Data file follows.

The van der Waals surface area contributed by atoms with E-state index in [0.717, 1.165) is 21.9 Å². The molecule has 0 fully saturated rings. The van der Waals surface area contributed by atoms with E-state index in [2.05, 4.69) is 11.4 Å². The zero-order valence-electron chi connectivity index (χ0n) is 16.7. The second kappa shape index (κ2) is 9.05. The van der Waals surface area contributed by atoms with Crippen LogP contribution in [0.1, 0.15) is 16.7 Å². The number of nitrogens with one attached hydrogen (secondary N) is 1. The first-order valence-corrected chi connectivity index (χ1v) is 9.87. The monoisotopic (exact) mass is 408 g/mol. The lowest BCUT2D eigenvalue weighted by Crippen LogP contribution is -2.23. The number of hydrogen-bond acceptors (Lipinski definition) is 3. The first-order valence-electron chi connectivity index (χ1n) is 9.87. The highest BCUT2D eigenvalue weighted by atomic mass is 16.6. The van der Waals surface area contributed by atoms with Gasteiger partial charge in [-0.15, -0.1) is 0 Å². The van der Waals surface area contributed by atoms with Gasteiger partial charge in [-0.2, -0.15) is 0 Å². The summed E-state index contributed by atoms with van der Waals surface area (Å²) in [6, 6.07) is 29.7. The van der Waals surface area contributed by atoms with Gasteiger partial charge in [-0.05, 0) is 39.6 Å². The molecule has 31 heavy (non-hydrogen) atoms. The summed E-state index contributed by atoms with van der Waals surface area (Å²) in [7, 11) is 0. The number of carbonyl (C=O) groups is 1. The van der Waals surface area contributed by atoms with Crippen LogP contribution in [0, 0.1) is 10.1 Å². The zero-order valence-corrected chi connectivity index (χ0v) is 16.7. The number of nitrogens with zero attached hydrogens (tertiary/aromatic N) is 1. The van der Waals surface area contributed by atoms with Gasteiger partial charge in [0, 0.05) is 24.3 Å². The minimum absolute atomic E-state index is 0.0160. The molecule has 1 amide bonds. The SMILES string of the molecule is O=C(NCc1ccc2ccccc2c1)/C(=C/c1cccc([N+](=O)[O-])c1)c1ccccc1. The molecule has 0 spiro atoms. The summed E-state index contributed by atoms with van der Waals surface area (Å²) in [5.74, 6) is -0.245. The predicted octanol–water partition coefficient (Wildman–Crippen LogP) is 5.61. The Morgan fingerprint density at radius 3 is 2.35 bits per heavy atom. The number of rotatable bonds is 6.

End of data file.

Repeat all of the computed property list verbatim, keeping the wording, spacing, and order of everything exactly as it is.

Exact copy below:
The van der Waals surface area contributed by atoms with E-state index in [0.717, 1.165) is 21.9 Å². The molecule has 0 fully saturated rings. The van der Waals surface area contributed by atoms with E-state index in [2.05, 4.69) is 11.4 Å². The zero-order valence-electron chi connectivity index (χ0n) is 16.7. The second kappa shape index (κ2) is 9.05. The van der Waals surface area contributed by atoms with Crippen LogP contribution in [0.1, 0.15) is 16.7 Å². The number of nitrogens with one attached hydrogen (secondary N) is 1. The first-order valence-corrected chi connectivity index (χ1v) is 9.87. The monoisotopic (exact) mass is 408 g/mol. The lowest BCUT2D eigenvalue weighted by Crippen LogP contribution is -2.23. The number of hydrogen-bond acceptors (Lipinski definition) is 3. The first-order valence-electron chi connectivity index (χ1n) is 9.87. The highest BCUT2D eigenvalue weighted by atomic mass is 16.6. The van der Waals surface area contributed by atoms with Gasteiger partial charge in [-0.15, -0.1) is 0 Å². The van der Waals surface area contributed by atoms with Gasteiger partial charge in [-0.2, -0.15) is 0 Å². The summed E-state index contributed by atoms with van der Waals surface area (Å²) in [6, 6.07) is 29.7. The van der Waals surface area contributed by atoms with Gasteiger partial charge in [-0.05, 0) is 39.6 Å². The molecule has 31 heavy (non-hydrogen) atoms. The summed E-state index contributed by atoms with van der Waals surface area (Å²) in [7, 11) is 0. The number of carbonyl (C=O) groups is 1. The van der Waals surface area contributed by atoms with Crippen LogP contribution in [0, 0.1) is 10.1 Å². The zero-order valence-corrected chi connectivity index (χ0v) is 16.7. The number of nitrogens with zero attached hydrogens (tertiary/aromatic N) is 1. The van der Waals surface area contributed by atoms with Gasteiger partial charge in [0, 0.05) is 24.3 Å². The minimum absolute atomic E-state index is 0.0160. The molecule has 1 amide bonds. The SMILES string of the molecule is O=C(NCc1ccc2ccccc2c1)/C(=C/c1cccc([N+](=O)[O-])c1)c1ccccc1. The molecule has 0 spiro atoms. The summed E-state index contributed by atoms with van der Waals surface area (Å²) in [5.74, 6) is -0.245. The predicted octanol–water partition coefficient (Wildman–Crippen LogP) is 5.61. The Morgan fingerprint density at radius 3 is 2.35 bits per heavy atom. The number of rotatable bonds is 6.